Follow Harriet on Twitter
Typograms & Ptydepe: Remembering Vaclav Havel
As you’ve heard by now, playwright, poet, dissident, and former Czech president Vaclav Havel died this weekend at the age of 75. The New Yorker’s David Remnick recommends some of Havel’s favorite writers, including poets Joseph Brodksy and Czeslaw Milosz; and The New York Times excerpts reviews of plays written by Havel, many of which premiered in New York’s Public Theater.
Havel himself had recently lost a friend in Czech poet Ivan Martin Jirous, who died in November. Havel wrote poems too of course, including his famous visual poems (typograms) from the early and mid-1960s. Another beautiful one here.
Another great way to invest time in Havel’s creative work would be to take a listen to the radio play The Memorandum (1966), which is up at UbuWeb. A bit about it:
Source: tape recording of broadcast material.
The Memorandum (VyrozumenÌ) written 1966, is one of the best known and most popular plays by Czechoslovaki’s (later the Czech Republic’s) best known playwright, Vaclav Havel.
Inspired by the absurdities of life in Eastern Europe under Communism,like much of Havel’s writing, The Memorandum is political, at least implicitly. The play concerns the tribulations of Josef Gross, the managing director of an organization encumbered by a bureaucracy that is out of control. The introduction of an artificial language, Ptydepe, is supposed to streamline office communications, but only makes it worse.
Havel’s satire is full of irony about the kind of jobs created by communism as well as the constant surveillance by office spies. Though Havel’s vision was informed by his observations many critics have noted that the office politics depicted can be found around the world. The importance of conformity to keep one’s job is seen as relatively common.
As Michael Billington of The Guardian wrote,”The play may have grown out of experience of Czech communism; its application, however, is universal.”
The Memorandum opens in the office of Josef Gross, the managing director of an office. He is reading his mail when he comes across an important memorandum written in what seems like an incomprehensible language. His secretary, Hana, informs him that it is written in Ptydepe, a new language that is supposed to be more efficient for communication. Gross learns that his deputy director, Jan Ballas, has ordered its introduction without his knowledge. Gross asks him to cancel its introduction, and while Ballas agrees at first, he later convinces Gross that the use of Ptydepe would be best for everyone. This is endemic of the growing power struggle between Gross and Ballas. While Gross wants to work on a humanist principle, Ballas is ready for a conflict and believes he has everyone in the organization on his side. What follows is ludicrously comic……….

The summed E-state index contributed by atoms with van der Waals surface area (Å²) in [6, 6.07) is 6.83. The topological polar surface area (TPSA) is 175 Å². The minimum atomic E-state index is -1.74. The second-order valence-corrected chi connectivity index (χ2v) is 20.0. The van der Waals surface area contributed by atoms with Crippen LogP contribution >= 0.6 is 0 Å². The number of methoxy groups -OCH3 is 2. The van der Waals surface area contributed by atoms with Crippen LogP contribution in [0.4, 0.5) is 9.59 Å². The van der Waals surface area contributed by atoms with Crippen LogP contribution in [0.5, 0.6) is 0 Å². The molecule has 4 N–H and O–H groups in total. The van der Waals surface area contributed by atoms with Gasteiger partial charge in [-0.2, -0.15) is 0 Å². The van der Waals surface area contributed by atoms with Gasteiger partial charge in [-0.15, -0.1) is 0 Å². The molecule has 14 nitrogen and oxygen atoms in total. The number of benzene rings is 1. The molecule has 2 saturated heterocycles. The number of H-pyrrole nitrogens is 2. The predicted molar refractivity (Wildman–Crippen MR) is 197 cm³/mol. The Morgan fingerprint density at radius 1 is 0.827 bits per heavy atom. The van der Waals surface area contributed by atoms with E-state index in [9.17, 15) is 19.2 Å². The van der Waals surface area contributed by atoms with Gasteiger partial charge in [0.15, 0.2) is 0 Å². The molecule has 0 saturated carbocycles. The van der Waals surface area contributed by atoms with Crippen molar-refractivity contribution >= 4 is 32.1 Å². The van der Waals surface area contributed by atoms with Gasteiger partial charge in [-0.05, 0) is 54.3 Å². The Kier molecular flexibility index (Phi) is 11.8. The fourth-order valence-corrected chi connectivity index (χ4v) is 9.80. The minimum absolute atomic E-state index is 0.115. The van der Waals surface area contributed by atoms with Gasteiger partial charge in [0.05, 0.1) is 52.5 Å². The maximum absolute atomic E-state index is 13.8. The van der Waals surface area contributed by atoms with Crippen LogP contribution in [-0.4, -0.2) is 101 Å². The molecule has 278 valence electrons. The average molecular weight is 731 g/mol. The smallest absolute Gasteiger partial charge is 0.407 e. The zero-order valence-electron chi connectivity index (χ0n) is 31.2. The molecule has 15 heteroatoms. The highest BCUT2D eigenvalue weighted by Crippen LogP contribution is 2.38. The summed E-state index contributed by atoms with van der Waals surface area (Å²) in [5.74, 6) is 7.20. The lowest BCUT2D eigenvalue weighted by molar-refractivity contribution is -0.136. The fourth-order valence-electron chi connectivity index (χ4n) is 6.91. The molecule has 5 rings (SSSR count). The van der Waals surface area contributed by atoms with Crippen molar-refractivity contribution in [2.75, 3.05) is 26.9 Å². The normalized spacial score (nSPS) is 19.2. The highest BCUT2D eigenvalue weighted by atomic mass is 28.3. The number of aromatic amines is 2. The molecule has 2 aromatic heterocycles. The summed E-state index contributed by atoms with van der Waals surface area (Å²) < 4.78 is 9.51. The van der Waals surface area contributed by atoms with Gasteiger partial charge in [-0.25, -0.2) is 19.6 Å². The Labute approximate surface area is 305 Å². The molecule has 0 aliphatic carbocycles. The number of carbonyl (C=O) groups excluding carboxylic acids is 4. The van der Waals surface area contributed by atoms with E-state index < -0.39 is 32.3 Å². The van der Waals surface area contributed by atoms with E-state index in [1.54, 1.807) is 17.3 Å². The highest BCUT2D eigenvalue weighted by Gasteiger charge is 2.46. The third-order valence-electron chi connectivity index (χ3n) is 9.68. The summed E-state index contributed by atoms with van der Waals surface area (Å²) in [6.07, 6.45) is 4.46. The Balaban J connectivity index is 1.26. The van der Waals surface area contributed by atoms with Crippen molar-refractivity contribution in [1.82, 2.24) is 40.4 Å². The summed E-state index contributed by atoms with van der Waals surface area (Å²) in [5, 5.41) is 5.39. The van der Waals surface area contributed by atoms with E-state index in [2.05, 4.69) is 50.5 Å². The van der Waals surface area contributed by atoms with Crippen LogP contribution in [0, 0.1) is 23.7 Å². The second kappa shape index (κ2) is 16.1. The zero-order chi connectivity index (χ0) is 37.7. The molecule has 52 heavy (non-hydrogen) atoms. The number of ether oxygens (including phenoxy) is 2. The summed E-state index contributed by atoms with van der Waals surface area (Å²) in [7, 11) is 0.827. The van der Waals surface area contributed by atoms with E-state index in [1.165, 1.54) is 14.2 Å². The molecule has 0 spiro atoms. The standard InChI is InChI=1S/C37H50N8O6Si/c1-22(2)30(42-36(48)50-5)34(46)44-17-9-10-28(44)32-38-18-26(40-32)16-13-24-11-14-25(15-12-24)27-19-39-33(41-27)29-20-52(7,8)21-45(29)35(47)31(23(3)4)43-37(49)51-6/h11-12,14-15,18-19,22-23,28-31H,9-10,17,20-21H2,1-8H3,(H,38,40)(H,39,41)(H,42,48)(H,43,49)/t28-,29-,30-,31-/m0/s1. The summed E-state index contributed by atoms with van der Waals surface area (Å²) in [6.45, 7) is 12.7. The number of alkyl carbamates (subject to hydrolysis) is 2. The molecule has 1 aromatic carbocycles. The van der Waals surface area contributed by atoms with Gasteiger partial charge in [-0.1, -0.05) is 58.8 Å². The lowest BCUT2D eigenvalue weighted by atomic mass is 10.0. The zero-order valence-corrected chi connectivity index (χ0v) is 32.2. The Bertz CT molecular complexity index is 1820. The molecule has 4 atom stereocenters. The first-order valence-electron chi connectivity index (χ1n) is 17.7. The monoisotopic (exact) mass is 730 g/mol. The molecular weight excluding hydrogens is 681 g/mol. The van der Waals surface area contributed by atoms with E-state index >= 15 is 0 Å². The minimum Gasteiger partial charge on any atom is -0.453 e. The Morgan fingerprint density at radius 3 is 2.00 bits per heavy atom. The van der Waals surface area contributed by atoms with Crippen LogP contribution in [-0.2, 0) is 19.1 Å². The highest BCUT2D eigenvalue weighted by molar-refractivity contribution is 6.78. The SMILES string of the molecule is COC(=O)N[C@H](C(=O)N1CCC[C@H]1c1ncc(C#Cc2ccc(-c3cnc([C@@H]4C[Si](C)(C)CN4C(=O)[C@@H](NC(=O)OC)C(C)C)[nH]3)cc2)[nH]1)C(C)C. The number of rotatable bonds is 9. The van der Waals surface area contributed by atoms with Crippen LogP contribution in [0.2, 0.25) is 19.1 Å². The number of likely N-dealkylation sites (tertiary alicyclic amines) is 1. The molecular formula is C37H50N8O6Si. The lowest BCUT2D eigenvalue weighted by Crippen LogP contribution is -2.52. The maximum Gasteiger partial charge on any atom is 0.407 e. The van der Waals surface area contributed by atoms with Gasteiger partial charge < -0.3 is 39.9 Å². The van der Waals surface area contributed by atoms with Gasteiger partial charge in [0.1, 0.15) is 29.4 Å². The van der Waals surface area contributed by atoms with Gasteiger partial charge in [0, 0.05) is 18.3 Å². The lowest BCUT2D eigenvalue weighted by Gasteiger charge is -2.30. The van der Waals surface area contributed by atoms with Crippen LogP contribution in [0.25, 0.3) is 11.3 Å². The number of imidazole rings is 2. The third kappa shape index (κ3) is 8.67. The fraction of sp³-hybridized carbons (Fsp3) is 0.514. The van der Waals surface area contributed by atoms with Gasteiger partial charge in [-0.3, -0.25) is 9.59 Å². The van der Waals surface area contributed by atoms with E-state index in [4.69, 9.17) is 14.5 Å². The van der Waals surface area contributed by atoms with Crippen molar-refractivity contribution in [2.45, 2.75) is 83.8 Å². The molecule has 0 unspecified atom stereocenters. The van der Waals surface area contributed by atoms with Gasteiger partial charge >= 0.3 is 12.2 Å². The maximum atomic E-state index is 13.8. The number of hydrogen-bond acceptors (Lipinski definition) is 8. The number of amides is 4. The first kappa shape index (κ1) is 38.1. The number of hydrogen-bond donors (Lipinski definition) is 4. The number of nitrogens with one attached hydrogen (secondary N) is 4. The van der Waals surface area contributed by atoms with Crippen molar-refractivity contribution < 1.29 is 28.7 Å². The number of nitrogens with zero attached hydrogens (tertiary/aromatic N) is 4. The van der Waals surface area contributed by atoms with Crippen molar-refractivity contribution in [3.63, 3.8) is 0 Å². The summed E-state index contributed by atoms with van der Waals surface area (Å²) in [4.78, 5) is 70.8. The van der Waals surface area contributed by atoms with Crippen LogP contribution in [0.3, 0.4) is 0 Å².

As for Ptydepe, Havel’s orginial artificial language, you can read all about it here. Interestingly: “The vocabulary of Ptydepe uses entropy encoding: shorter words have more common meanings. Therefore, the shortest word in Ptydepe, gh, corresponds to what is so far known to be the most general term in natural language, whatever. (The longest word in Ptydepe, which contains 319 letters, is the word for ‘wombat’.) Theoretically an even shorter word than gh exists in Ptydepe, namely f, but it has no meaning assigned and is held in reserve in case a more general term than ‘whatever’ is discovered.”
Ubu’s also got an essay about Czech concrete poetry and experimentation by Mary Ellen Solt, which puts Havel’s poetic work in context with the likes of Jirous, Jiri Kolar, and Haroldo de Campos.